piss off a German

How to piss off a German in 5 Minutes

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I hope nobody gets upset! We apologise in advance to our German colleagues for this week’s article, but we needed a bit of humour (we couldn’t take so much seriousness and bad weather anymore). A fun article to forget and drown your sorrows. So, we thought of writing a post on how to upset our German friends, how to irritate them just a bit…

 

Declare that the best car brands are Japanese

If there’s something that Germans are proud of, it’s their automotive industry; therefore, any comment that questions the quality of their cars or their industry leadership is extremely irksome to them….the best “Autos” are “natürlich” German!

Bring all your friends and mates to a private party

Irrespective of whether they’re all girls and single, South Europe’s “the more the merrier” mentality doesn’t work in Germany. You need a private invitation to attend any private party, and if you wish to bring a friend along (one, but no more than you), you need to ask permission from whoever is organising the party. Spontaneously receiving new guests irritates them…although it is admittedly true that this rule can be broken in any college WG party.

How to piss of a German? a “Jein” to an invitation!

“We’ll see” or “we’ll talk later” doesn’t work (the classic “yes but no” when it doesn’t really strike your fancy and you do not want to say it directly). If they invite you to dinner next weekend and let you choose the day…they are expecting a specific answer. They’d rather hear a sincere “no” if you can’t or do not wish to go than a “we’ll see”, “we’ll talk”, “I’ll tell you what”…. Indecisiveness is something that they cannot stand; they feel the need to organise their week and, of course, do not even think about letting them know and confirming at the last minute.

Interrupting them when they speak

They might let you interrupt them one or two times but the third time there won’t be a chance to keep talking, period; they will simply decide to not keep “wasting their time” with somebody that doesn’t know how to listen and doesn’t let them finish talking. Wir kommen nicht weiter also lass es sein …! which means“we’re not getting anywhere, let’s leave it at that”. So, focus on keeping your trap shut until it’s your turn to talk.

Making them wait more than 15 minutes

It’s fine to be late a few minutes and not be mega punctual on your “Termin” if you have a dinner date, for instance, but if more than 15 minutes have passed, good luck! I hope your friend is still waiting for you with a big smile, but keep in mind that he or she may have left already.

Not wanting to or knowing how to recycle rubbish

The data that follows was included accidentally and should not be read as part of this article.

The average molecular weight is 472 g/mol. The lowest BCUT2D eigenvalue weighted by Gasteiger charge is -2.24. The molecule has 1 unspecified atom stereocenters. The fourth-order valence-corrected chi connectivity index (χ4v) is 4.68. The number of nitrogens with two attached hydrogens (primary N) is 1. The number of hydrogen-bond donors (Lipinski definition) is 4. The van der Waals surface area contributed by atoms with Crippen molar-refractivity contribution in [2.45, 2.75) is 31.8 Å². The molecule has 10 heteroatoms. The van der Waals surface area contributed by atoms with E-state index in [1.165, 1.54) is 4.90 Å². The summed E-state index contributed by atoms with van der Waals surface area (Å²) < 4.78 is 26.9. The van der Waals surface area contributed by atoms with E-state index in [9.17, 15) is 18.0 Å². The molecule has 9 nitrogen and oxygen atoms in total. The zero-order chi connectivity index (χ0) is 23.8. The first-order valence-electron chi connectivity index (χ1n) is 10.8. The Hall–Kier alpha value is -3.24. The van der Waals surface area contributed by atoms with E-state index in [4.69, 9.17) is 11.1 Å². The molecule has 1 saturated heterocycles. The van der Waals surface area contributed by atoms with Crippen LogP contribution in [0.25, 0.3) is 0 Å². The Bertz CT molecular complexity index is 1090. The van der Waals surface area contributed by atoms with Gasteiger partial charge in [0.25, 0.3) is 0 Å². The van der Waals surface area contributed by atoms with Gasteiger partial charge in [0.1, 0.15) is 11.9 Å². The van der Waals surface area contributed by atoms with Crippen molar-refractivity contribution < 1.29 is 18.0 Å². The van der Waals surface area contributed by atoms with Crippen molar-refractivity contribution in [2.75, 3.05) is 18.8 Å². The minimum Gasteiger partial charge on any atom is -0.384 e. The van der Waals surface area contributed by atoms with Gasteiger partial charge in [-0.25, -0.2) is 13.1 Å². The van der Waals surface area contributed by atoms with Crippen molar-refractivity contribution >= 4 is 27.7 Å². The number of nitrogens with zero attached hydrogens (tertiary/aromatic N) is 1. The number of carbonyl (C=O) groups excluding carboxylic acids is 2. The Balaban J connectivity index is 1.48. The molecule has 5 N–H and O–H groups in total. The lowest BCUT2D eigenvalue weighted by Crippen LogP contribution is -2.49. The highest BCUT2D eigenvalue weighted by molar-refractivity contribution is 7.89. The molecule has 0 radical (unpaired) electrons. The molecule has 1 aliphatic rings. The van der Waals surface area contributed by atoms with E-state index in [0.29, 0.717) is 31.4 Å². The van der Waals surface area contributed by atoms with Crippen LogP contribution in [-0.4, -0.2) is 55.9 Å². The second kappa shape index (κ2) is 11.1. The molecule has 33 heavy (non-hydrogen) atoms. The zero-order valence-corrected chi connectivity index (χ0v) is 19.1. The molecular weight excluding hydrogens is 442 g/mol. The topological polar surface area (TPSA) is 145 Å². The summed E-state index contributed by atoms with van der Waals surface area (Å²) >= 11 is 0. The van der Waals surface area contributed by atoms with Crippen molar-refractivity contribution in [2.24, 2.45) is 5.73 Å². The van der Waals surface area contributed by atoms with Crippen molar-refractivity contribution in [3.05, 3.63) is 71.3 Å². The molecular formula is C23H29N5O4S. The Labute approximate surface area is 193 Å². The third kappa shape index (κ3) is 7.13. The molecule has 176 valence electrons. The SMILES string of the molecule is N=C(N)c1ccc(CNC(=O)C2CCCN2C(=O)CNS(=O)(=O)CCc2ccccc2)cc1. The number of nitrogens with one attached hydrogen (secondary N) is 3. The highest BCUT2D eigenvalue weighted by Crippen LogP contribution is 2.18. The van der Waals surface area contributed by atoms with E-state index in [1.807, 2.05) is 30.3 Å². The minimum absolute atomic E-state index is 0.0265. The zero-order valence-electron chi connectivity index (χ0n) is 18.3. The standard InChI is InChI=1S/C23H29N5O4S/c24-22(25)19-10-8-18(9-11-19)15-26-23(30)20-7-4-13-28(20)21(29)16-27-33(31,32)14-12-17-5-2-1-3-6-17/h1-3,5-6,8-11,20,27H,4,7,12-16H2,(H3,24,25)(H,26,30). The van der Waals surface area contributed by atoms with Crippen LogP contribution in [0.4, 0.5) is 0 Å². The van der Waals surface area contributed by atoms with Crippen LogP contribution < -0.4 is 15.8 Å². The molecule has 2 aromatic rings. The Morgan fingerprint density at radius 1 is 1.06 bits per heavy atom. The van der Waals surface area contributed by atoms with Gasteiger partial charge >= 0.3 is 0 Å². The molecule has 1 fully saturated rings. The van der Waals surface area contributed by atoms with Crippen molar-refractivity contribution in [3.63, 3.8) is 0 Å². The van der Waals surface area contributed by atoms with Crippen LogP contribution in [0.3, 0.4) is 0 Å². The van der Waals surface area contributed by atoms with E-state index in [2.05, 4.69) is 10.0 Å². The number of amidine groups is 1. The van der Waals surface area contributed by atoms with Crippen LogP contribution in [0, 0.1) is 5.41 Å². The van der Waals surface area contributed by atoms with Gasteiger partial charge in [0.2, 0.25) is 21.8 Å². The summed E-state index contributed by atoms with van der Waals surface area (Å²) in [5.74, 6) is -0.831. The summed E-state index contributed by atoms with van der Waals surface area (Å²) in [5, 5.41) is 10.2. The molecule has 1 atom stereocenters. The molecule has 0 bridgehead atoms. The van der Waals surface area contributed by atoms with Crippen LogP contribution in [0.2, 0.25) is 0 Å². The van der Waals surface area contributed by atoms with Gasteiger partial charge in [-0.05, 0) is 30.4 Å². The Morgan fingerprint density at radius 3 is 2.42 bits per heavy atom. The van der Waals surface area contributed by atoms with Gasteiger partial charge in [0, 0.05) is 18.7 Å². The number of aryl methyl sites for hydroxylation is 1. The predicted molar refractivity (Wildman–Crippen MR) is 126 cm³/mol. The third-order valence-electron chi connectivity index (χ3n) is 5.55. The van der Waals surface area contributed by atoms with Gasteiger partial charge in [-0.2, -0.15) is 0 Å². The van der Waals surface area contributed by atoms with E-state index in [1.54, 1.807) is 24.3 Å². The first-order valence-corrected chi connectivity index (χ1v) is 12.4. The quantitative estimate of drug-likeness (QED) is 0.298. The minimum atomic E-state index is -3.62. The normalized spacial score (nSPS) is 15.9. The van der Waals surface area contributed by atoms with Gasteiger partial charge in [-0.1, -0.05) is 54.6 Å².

Did you know that some supermarkets give you free recycling bags? Rubbish is separated into plastic and tetra packs (and cans with a green dot) in the yellow rubbish container (in its respective yellow colour), paper and cardboard in the blue container (in its blue bag), inorganic rubbish is thrown into the green or brown-coloured container, and the remaining waste is thrown into the black container…and where do I throw my toothbrush, eh? I think this topic deserves a post of its own.

Attention my motorist friend: signals and lights

The first thing that a foreigner does in Germany after the Anmeldung is buy himself/herself a bicycle. The truth is that we are not so used to riding a bicycle, and we’re clumsy the first few days (including yours truly!), but it’s very important that you learn to signal your movements, that is to say, extend your left hand to signal that you are turning right and do the same to turn right. It may sound trivial, but not doing so upsets them, and it definitely makes driving dangerous for you and for them…likewise, the use of front and rear lights is mandatory at night, in addition to reflective apparel on intercity roads. And I won’t even mention what happens if you drive on the bicycle lane in the opposite direction or travel on the sidewalk instead of the bicycle lane.

Throwing a party at home and not letting your neighbours know

The best thing to do is to leave a note in the entrance informing them at least a week in advance, and the trick to not getting them angry is to invite them over for a drink, especially the young people in the building. Germans seek peace within their four walls. Loud music, parties, screams from quarrelling neighbours, or that dog that won’t stop barking at night…drives them up the wall. As a matter of fact, a study published by ImmobilienScout24 confirms that 61% of people in Germany would leave their dwelling due to noise pollution. Ruhe!

Fawning over a stranger’s little one

Do not smile at a stranger’s baby on the street, and don’t fawn over him/her nor make funny faces either…it goes without saying that you can’t caress a baby on the street as Spaniards and Latinos tend to do as soon as they see a child. German mums and dads will not like it at all; they’ll grumble at you!

Anticipating and arranging plans

Let’s say that the plan is to arrange a weekend in Spain. You casually and consistently tell your German friend: We’ll see how we’ll put it together! Don’t worry, I’ll take care of it! Calm down, there’s still a lot of time! And so forth. They are not used to this calmness and lack of organization, and it could end in a certain bad mood.

We want to hear your comments and anecdotes. We can surely expand this list and improve the record time.

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